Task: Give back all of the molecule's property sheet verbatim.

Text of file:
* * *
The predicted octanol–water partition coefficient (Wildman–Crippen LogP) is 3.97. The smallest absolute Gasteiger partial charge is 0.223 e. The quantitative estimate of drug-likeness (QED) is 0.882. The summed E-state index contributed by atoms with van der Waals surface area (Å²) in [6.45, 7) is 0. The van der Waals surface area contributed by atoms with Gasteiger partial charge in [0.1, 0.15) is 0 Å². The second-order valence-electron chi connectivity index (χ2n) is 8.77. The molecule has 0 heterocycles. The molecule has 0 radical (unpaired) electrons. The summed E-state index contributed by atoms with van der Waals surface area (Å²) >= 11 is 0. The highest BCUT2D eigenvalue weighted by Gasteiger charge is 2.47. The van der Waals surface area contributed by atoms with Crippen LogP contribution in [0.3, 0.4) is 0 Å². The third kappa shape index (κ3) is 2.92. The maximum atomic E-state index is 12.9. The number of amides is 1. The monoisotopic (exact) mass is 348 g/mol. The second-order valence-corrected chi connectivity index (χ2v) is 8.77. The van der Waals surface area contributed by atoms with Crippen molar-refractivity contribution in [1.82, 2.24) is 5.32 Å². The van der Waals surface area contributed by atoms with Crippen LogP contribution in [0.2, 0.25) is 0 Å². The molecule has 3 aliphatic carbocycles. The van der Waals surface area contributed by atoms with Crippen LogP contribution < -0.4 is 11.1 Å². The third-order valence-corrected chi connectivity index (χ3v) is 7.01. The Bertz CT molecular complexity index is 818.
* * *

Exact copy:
The predicted octanol–water partition coefficient (Wildman–Crippen LogP) is 3.97. The smallest absolute Gasteiger partial charge is 0.223 e. The quantitative estimate of drug-likeness (QED) is 0.882. The summed E-state index contributed by atoms with van der Waals surface area (Å²) in [6.45, 7) is 0. The van der Waals surface area contributed by atoms with Gasteiger partial charge in [0.1, 0.15) is 0 Å². The second-order valence-electron chi connectivity index (χ2n) is 8.77. The molecule has 0 heterocycles. The molecule has 0 radical (unpaired) electrons. The summed E-state index contributed by atoms with van der Waals surface area (Å²) >= 11 is 0. The highest BCUT2D eigenvalue weighted by Gasteiger charge is 2.47. The van der Waals surface area contributed by atoms with Crippen LogP contribution in [0.3, 0.4) is 0 Å². The third kappa shape index (κ3) is 2.92. The maximum atomic E-state index is 12.9. The number of amides is 1. The monoisotopic (exact) mass is 348 g/mol. The second-order valence-corrected chi connectivity index (χ2v) is 8.77. The van der Waals surface area contributed by atoms with Crippen molar-refractivity contribution in [1.82, 2.24) is 5.32 Å². The van der Waals surface area contributed by atoms with Crippen LogP contribution in [0.2, 0.25) is 0 Å². The molecule has 3 aliphatic carbocycles. The van der Waals surface area contributed by atoms with Crippen LogP contribution < -0.4 is 11.1 Å². The third-order valence-corrected chi connectivity index (χ3v) is 7.01. The Bertz CT molecular complexity index is 818.